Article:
“But, to love nature and to hate humanity is illogical. Humanity is part of the whole. To truly love the world is also to love human ingenuity and playfulness. Nature does not need to be cleansed of human artifacts to be beautiful or coherent. Yes, we should be less greedy, untidy, wasteful, and shortsighted. But let us not turn responsibility into self-hatred. Our biggest failing is, after all, lack of compassion for the world. Including ourselves.”
~ David George Haskell, The Forest Unseen
(Quote Source: goodreads.com)
I took this photo in 2014 of a ranch in Wyoming — a setting that seemed such a lovely representation of humans working with and for nature.
“I had always planned to make a large painting of the early spring, when the first leaves are at the bottom of the trees, and they seem to float in space in a wonderful way. But the arrival of spring can’t be done in one picture.”
~ David Hockney (1937- ) English painter, draughtsman, printmaker, stage designer and photographer
The farmer told me that this sweet little calf was only one hour old!
I must agree with David Hockney. There is no way that just one picture could ever hope to capture all of the amazing things that happen in the spring.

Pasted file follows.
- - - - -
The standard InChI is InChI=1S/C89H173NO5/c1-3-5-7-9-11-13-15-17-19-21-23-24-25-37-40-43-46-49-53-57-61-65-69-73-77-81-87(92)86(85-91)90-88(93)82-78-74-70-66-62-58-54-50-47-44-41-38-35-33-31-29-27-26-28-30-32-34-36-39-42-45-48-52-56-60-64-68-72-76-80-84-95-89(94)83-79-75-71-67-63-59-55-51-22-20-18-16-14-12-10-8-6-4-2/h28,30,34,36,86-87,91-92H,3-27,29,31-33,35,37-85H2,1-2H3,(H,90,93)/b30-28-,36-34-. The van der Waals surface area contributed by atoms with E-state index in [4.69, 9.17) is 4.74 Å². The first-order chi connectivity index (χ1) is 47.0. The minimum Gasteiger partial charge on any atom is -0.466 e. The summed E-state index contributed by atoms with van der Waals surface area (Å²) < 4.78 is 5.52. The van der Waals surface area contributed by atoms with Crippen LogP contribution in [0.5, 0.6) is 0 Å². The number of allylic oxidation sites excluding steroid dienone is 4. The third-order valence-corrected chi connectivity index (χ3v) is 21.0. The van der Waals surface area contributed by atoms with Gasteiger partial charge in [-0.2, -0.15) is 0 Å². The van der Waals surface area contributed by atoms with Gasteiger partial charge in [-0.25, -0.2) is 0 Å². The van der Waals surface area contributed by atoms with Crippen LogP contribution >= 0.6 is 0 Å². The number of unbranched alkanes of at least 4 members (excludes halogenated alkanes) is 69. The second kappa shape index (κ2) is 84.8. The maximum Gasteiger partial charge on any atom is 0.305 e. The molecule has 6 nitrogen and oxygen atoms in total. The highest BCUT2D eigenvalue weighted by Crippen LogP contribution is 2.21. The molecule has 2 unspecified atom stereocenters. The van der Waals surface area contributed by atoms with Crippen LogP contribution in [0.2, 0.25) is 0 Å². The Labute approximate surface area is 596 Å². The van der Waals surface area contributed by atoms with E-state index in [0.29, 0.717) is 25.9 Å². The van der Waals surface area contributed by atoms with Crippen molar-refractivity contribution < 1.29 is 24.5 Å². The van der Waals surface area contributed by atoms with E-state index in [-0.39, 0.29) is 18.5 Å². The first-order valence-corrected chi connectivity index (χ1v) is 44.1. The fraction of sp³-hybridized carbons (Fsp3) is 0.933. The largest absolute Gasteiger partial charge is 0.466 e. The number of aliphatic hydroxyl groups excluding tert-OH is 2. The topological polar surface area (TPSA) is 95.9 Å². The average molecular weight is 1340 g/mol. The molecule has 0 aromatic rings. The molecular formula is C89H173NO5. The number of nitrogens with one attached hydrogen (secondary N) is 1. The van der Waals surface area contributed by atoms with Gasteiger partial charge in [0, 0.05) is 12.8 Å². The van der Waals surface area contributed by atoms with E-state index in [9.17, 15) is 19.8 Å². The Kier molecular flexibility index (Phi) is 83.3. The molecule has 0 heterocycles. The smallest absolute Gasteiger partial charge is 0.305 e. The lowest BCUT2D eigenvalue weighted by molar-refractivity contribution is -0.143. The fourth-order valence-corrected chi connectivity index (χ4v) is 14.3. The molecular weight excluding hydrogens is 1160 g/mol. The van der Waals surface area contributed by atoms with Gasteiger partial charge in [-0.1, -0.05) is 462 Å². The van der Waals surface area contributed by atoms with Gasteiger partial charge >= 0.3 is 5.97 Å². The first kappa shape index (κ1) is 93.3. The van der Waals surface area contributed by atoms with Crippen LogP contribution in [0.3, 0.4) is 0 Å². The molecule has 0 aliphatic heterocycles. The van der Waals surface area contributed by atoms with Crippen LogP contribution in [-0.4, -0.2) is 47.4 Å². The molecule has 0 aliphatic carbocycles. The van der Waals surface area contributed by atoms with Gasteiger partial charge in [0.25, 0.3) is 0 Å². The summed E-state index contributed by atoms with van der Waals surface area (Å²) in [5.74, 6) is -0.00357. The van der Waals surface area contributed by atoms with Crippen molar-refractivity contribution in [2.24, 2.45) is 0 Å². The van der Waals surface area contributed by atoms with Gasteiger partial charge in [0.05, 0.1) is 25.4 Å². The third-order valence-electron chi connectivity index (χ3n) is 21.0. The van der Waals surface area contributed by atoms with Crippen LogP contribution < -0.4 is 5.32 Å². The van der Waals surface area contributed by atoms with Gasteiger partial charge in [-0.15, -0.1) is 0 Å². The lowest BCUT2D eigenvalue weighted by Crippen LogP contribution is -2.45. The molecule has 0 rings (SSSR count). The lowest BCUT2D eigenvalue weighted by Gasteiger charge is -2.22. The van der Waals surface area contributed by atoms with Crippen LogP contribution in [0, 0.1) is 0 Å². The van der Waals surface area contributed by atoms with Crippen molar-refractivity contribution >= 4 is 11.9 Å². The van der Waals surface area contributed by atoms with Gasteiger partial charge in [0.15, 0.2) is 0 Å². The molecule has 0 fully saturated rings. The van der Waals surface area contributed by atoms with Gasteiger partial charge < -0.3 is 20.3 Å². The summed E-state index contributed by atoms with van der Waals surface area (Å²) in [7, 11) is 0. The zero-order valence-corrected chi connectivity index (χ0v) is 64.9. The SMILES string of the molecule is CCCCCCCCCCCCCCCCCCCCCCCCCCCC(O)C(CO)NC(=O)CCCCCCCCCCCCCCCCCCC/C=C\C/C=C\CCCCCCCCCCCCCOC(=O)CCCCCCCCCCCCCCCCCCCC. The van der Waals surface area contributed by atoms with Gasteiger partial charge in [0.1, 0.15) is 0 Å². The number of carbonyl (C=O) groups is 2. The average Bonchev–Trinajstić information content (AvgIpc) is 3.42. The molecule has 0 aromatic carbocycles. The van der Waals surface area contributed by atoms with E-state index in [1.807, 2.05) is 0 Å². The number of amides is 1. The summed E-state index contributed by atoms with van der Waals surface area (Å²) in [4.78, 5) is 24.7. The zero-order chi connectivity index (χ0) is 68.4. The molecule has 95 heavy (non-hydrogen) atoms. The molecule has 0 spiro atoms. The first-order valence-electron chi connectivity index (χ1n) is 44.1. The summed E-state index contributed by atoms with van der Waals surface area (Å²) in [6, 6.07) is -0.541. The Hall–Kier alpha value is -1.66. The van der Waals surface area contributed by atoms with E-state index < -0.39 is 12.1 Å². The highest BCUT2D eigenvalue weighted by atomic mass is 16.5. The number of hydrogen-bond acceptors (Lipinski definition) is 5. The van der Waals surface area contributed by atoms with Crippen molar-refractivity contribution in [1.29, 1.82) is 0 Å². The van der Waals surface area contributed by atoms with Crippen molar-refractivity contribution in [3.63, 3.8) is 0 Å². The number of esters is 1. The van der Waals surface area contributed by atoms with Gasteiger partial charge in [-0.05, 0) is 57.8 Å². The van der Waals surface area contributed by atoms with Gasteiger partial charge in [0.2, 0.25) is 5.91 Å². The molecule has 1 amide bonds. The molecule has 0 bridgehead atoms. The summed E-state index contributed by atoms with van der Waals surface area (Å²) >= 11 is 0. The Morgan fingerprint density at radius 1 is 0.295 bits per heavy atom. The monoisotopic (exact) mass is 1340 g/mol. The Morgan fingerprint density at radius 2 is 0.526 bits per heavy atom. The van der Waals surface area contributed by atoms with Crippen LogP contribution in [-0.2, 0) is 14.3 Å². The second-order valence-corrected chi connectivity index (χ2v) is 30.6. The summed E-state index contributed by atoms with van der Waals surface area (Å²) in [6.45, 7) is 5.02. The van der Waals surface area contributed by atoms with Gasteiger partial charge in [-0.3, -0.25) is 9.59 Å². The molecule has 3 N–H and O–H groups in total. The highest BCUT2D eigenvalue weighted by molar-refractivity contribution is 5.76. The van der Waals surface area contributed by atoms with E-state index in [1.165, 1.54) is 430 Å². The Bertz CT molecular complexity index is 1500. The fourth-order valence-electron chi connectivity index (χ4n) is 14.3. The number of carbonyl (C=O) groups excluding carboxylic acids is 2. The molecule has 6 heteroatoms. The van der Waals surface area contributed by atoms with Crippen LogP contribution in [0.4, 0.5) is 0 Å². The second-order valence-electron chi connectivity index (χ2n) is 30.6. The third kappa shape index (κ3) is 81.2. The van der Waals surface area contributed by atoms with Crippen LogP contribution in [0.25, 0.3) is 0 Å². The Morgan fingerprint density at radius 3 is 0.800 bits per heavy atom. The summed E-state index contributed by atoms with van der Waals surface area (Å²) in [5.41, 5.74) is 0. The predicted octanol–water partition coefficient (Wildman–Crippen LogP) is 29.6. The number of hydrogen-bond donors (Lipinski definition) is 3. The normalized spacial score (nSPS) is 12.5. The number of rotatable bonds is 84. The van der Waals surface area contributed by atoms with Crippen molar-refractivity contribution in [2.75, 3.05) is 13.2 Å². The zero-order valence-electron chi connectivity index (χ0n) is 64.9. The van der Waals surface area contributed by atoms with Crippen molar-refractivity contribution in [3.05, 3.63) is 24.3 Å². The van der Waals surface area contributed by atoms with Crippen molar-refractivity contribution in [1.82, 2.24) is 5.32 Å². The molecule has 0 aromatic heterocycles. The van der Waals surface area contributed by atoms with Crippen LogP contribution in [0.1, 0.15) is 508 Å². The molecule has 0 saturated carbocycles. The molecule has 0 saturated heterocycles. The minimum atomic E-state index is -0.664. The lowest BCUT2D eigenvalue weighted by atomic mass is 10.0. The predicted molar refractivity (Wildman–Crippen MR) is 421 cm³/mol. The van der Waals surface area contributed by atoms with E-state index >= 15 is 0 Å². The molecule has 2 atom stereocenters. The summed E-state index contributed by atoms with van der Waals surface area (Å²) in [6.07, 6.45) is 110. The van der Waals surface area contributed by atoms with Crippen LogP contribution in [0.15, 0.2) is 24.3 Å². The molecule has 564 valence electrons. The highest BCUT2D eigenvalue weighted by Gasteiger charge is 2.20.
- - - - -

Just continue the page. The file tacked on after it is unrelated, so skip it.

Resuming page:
“You can’t test courage cautiously.”
~ Anne Dillard (1945- ) American author and Pulitzer Prize winner
Meet one of the defenders of this Minnesota cattle farm. Donkeys are not fond of canines and this dislike extends to coyotes and wolves as well. Western ranchers have used donkeys to guard herds and ward off predators for years, but this is a relatively new practice here in the midwest. The Minnesota farmer who owns this handsome fellow has another donkey as well. He shared that coyotes and wolves have become a greater problem for him in the last ten years and his pair of donkeys have been extremely beneficial to keeping his cows and calves safe.
Highland cattle are a Scottish cattle breed. They have long horns and long wavy coats that are coloured black, brindle, red, yellow, white, silver or dun, and they are often raised primarily for their meat. (Source: Wikipedia)
I came across this fine gentleman while driving on a back road in northern Minnesota. Look at the length of his horns! He has only to turn his head slightly to scratch his haunches. I watched him do it, but the angle did not allow for a very good photo. Maybe next time I can catch him with my camera?
During this busy holiday season, be sure to purposely pause and take notice of the wonder that is around you each and every day!